Why is compiler support needed for std::underlying_type?

Hi,

the libcxx source has a comment that compiler support is needed for
std::underlying_type.

Is there some reason that something like the following can't work?

#include <type_traits>

template <int> struct int_for_size;
template <> struct int_for_size<1> { typedef signed char Signed; typedef
unsigned char Unsigned; };
template <> struct int_for_size<2> { typedef short Signed; typedef
unsigned short Unsigned; };
template <> struct int_for_size<4> { typedef int Signed; typedef
unsigned int Unsigned; };
template <> struct int_for_size<8> { typedef long long Signed; typedef
long long Unsigned; };

template<typename T, bool>
struct ApplySign
{
   typedef typename int_for_size<sizeof(T)>::Signed Type;
};
template<typename T>
struct ApplySign<T, false>
{
   typedef typename int_for_size<sizeof(T)>::Unsigned Type;
};

template<typename T>
struct UnderLyingType
{
     typedef typename ApplySign<T, std::is_signed<T>::value>::Type Type;
};

enum Something {
   foo
};

int main()
{
   UnderLyingType<Something>::Type s = 9;
   return 0;
}

Thanks,

Steve.

Hi,

the libcxx source has a comment that compiler support is needed for
std::underlying_type.

Is there some reason that something like the following can't work?

#include <type_traits>

template <int> struct int_for_size;
template <> struct int_for_size<1> { typedef signed char Signed;
typedef
unsigned char Unsigned; };
template <> struct int_for_size<2> { typedef short Signed; typedef
unsigned short Unsigned; };
template <> struct int_for_size<4> { typedef int Signed; typedef
unsigned int Unsigned; };
template <> struct int_for_size<8> { typedef long long Signed; typedef
long long Unsigned; };

template<typename T, bool>
struct ApplySign
{
   typedef typename int_for_size<sizeof(T)>::Signed Type;
};
template<typename T>
struct ApplySign<T, false>
{
   typedef typename int_for_size<sizeof(T)>::Unsigned Type;
};

template<typename T>
struct UnderLyingType
{
     typedef typename ApplySign<T, std::is_signed<T>::value>::Type Type;
};

enum Something {
   foo
};

int main()
{
   UnderLyingType<Something>::Type s = 9;
   return 0;
}

enum E1 : long {};
static_assert(std::is_same<std::underlying_type<E>::type, long>::value,
""); // ok
static_assert(std::is_same<UnderLyingType<E>::Type, long>::value, ""); //
fails

enum E2 : char {};
static_assert(std::is_same<std::underlying_type<E>::type, char>::value,
""); // ok
static_assert(std::is_same<UnderLyingType<E>::Type, char>::value, ""); //
fails

Hi,

the libcxx source has a comment that compiler support is needed for
std::underlying_type.

Is there some reason that something like the following can't work?

#include <type_traits>

template <int> struct int_for_size;
template <> struct int_for_size<1> { typedef signed char Signed;
typedef
unsigned char Unsigned; };
template <> struct int_for_size<2> { typedef short Signed; typedef
unsigned short Unsigned; };
template <> struct int_for_size<4> { typedef int Signed; typedef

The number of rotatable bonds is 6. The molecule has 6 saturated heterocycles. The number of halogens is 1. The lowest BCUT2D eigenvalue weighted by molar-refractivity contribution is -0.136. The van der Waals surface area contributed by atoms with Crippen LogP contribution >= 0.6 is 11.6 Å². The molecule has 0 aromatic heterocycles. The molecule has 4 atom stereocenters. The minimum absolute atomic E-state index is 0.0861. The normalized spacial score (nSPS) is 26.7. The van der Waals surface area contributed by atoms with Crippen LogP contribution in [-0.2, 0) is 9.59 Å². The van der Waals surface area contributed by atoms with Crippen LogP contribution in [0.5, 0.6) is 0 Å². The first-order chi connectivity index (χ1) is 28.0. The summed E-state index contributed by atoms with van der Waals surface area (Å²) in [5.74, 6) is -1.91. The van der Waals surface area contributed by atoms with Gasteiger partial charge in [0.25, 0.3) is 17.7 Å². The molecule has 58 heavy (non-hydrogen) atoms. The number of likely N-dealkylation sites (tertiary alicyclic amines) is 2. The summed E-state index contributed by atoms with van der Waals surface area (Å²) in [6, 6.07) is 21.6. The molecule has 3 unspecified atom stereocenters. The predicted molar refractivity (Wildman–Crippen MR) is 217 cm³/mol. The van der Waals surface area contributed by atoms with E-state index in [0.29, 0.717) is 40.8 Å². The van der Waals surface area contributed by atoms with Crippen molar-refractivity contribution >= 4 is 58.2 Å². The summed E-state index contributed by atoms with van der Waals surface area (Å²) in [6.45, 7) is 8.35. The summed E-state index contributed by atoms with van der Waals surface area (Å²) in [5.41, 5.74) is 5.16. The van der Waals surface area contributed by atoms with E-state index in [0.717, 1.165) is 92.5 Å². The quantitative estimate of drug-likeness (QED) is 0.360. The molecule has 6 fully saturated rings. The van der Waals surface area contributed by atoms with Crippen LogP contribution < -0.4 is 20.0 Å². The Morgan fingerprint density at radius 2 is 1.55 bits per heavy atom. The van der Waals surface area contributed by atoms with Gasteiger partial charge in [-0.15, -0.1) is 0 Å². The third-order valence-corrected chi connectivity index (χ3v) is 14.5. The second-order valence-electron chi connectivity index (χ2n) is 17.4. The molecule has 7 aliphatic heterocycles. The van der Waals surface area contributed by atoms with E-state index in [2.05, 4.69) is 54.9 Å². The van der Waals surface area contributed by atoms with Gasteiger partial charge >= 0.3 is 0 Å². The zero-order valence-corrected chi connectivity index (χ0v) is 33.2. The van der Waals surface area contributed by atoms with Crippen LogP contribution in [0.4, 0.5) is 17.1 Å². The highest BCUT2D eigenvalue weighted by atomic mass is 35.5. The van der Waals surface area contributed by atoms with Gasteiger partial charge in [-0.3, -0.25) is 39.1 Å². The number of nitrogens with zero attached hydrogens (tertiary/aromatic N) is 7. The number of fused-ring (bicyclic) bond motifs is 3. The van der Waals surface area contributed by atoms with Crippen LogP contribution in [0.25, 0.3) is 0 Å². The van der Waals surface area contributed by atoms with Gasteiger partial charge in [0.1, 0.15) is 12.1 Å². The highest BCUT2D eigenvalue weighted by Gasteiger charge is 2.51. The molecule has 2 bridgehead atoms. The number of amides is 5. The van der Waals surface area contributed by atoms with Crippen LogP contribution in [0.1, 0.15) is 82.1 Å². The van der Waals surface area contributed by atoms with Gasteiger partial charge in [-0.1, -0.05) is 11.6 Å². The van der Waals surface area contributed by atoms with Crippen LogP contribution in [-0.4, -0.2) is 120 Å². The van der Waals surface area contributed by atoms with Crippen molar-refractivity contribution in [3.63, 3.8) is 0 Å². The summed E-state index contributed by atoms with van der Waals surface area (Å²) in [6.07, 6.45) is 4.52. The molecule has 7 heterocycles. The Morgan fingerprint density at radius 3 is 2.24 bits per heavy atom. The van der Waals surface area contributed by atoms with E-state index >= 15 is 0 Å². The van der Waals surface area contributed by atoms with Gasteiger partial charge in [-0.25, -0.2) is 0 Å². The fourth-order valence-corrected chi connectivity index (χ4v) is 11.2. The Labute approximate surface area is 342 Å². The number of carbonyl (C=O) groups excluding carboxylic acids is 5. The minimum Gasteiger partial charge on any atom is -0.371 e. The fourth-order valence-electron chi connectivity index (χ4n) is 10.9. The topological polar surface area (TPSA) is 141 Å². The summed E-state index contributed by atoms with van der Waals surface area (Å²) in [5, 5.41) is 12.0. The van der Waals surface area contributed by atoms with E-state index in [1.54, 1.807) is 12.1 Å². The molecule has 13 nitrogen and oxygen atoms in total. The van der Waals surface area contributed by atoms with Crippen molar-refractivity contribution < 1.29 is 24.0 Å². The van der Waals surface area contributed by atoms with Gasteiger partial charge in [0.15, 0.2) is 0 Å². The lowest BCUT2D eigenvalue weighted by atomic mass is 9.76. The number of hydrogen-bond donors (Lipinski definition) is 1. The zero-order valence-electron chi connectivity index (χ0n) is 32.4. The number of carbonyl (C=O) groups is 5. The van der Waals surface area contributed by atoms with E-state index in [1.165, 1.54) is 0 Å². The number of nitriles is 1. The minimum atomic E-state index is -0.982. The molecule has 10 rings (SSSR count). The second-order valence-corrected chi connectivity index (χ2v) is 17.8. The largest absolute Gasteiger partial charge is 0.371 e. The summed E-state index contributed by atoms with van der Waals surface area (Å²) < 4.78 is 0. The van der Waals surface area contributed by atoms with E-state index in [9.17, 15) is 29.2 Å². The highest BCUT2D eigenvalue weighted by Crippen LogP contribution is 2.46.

unsigned int Unsigned; };
template <> struct int_for_size<8> { typedef long long Signed; typedef
long long Unsigned; };

template<typename T, bool>
struct ApplySign
{
   typedef typename int_for_size<sizeof(T)>::Signed Type;
};
template<typename T>
struct ApplySign<T, false>
{
   typedef typename int_for_size<sizeof(T)>::Unsigned Type;
};

template<typename T>
struct UnderLyingType
{
     typedef typename ApplySign<T, std::is_signed<T>::value>::Type Type;
};

enum Something {
   foo
};

int main()
{
   UnderLyingType<Something>::Type s = 9;
   return 0;
}

enum E1 : long {};
static_assert(std::is_same<std::underlying_type<E1>::type, long>::value,
""); // ok
static_assert(std::is_same<UnderLyingType<E1>::Type, long>::value, ""); //
fails

enum E2 : char {};
static_assert(std::is_same<std::underlying_type<E2>::type, char>::value,
""); // ok
static_assert(std::is_same<UnderLyingType<E2>::Type, char>::value, ""); //
fails

*fixed*

Richard Smith wrote:

enum E1 : long {};
static_assert(std::is_same<std::underlying_type<E>::type, long>::value,
""); // ok
static_assert(std::is_same<UnderLyingType<E>::Type, long>::value, ""); //
fails

enum E2 : char {};
static_assert(std::is_same<std::underlying_type<E>::type, char>::value,
""); // ok
static_assert(std::is_same<UnderLyingType<E>::Type, char>::value, ""); //
fails

Am I right to say this? :

Even if sizeof(long)==sizeof(long long), they are not the same type. The
compiler intrinsic knows that, but my solution does not.

Similarly, signed char, char and unsigned char are three different distinct
types. The compiler knows this, but my solution does not.

Thanks,

Steve.

Right. This doesn't prove the non-existence of a non-intrinsic approach,
though. You can probably get a lot closer by triggering integral promotion
for a value of the enumeration type and then looking at the type of that
value -- that should work for any unscoped enumeration type (whether or not
the underlying type is fixed).

For a scoped enumeration type, I think it is not possible to determine the
underlying type without compiler support, because no core language feature
exposes the type.